Embedded into the website of Lynn bakery One Mighty Mill is a crash course on how industrialization significantly altered where our food comes from. On the site, the company’s mission statement reads in the form of a provocative question: “When did flour become so evil?”
If you didn’t come to this article with prejudgments about flour and really just want to get to the beer content, please, the simple but necessary context is this: Fresh-milled flour made on site is the key to the flavor of One Mighty Mill’s bagels, tortillas, and pretzels, all made more nutritious by that stone-grinding process.
It’s those bagels, actually, that prompted Night Shift Brewing cofounder Michael Oxton to explore a partnership with One Mighty Mill. If stone-ground wheat made the baked goods taste so good, why couldn’t it do the same for a beer?
The one catch, and it was a big one, is that brewing beer with middlings, the part of the wheatberry the company is unable to use in bagels, isn’t easy.
“Our middlings are pretty fine,” says One Mighty Mill CEO Jon Olinto. “I had chased a lot of different local brewers to try and use these. You have to want it to work.”
Olinto wanted it to work because as his company has expanded, it’s gone from paying to compost hundreds of pounds of middlings to needing to compost around 2,000 pounds per week. Keeping the organic, locally sourced, nutritious product in the food system would be better.
“In the best situation, 100 percent of our wheatberries would be milled and used in the food,” says Olinto.
After agreeing to partner, Night Shift’s brewing team commenced several rounds of R&D, adding One Mighty Mill’s middlings to small batches of beer and tinkering with the recipes. The beer they landed on, aptly called One Mighty Beer, is a hoppy kolsch landing at 5.6 percent alcohol by volume and brewed with that upcycled wheat.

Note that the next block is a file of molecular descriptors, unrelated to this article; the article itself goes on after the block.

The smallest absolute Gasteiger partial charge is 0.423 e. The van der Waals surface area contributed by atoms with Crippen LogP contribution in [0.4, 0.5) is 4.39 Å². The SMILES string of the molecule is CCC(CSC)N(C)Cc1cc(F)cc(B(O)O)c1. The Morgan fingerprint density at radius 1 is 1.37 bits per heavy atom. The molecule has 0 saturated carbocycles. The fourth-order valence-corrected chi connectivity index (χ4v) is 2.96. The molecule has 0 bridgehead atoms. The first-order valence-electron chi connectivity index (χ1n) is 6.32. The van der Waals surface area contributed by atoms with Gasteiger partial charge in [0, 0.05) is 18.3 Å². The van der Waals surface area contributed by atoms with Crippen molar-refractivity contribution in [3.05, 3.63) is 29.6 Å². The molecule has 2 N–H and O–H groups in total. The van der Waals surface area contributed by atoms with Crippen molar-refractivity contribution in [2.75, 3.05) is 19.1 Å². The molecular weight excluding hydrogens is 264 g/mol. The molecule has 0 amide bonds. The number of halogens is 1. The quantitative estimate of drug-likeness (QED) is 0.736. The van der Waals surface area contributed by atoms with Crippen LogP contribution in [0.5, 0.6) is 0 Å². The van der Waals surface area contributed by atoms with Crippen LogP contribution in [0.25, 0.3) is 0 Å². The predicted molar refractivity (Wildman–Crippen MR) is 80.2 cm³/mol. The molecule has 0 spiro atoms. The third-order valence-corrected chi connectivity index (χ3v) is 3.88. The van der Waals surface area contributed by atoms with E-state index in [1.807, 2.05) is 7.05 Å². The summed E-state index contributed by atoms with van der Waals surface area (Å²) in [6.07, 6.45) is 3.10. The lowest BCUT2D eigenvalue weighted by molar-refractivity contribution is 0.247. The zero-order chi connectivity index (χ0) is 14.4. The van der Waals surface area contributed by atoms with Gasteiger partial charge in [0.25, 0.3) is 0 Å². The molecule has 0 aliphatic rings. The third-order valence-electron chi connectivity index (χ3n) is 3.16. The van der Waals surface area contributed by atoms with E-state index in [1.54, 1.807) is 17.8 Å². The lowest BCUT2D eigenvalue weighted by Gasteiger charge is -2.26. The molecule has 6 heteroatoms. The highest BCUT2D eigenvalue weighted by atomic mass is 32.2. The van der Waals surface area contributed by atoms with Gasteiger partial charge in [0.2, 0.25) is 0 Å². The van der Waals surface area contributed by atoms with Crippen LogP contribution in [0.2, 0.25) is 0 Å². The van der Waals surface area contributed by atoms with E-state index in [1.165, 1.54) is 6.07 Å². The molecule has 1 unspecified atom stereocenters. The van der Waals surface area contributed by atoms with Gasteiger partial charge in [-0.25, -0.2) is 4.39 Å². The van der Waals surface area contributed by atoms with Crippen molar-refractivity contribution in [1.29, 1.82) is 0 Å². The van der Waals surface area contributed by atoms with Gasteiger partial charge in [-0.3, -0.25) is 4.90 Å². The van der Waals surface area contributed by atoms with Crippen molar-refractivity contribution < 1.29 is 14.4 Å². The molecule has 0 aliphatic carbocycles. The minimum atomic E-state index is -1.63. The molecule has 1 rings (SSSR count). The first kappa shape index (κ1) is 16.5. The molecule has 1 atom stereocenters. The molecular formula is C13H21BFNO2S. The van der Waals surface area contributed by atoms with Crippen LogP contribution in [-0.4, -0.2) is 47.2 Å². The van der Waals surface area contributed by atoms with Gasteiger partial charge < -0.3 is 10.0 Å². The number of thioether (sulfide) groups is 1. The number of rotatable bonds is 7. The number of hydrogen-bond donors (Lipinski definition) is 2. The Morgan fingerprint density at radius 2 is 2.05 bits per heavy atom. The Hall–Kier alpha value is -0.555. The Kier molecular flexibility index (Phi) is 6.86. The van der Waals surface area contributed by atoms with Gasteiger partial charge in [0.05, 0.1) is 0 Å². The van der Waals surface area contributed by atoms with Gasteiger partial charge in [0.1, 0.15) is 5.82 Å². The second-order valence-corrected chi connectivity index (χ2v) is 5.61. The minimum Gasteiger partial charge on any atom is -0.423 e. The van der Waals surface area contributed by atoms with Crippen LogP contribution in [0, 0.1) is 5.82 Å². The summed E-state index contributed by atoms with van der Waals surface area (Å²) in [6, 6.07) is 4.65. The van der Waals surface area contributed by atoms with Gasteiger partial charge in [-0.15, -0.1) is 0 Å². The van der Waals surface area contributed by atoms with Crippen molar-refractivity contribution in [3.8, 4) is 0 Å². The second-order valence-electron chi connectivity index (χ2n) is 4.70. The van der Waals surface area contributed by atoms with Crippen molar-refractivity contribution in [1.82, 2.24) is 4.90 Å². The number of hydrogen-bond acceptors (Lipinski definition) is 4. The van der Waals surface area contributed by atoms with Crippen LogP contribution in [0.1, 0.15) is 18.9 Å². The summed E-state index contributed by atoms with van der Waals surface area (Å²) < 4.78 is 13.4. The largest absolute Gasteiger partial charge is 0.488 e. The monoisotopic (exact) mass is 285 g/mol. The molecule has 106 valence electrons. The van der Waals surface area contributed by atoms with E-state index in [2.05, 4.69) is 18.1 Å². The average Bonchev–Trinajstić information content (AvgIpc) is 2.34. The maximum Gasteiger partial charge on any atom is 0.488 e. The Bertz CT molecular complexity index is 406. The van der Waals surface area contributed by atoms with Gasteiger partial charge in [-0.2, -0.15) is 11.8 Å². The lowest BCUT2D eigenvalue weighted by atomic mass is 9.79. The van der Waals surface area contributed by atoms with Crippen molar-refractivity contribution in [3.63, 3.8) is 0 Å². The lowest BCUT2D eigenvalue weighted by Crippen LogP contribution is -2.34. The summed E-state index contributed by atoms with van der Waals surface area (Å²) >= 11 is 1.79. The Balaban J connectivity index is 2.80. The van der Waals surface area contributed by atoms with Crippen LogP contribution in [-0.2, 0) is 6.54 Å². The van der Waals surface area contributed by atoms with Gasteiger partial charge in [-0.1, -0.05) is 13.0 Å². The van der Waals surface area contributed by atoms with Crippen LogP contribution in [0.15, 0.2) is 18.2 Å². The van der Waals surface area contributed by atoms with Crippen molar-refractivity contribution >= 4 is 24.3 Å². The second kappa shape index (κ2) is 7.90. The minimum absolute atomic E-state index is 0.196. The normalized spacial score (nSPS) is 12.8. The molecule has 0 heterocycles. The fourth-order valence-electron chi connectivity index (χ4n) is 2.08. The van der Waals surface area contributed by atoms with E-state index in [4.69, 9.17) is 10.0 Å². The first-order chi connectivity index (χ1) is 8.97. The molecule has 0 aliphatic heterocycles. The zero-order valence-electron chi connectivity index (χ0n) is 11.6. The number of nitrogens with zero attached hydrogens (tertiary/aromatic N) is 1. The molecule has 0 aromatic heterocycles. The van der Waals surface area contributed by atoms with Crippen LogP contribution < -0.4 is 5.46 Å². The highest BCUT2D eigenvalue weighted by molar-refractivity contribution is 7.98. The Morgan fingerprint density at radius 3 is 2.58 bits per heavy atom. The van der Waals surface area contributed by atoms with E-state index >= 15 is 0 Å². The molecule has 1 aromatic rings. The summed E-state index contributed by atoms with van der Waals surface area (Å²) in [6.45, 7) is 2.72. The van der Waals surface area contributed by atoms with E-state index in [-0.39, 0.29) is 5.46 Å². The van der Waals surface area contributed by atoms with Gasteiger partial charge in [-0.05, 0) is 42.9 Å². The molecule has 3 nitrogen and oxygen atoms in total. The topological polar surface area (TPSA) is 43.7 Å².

“We noticed it gives you this super round full body,” Oxton says. “It adds a little extra haze, and it’s like this biscuity — honestly the best way to describe it is fresh bread flavor that’s complemented by whatever else is going on in the beer. With this one it’s giving a little tangelo citrus.”
In more good news for Olinto, Night Shift’s team liked the flavor differences in One Mighty Beer so much that they’re adding upcycled wheat middlings to all batches of their flagship beer Whirlpool going forward. Oxton says he thinks dedicated beer fans will be able to tell the difference.
One more thing to know about One Mighty Beer is that it’s a Whole Foods exclusive. The beer will be available at select Whole Foods stores in Connecticut, New Hampshire, New York, Maine, and Massachusetts beginning this week.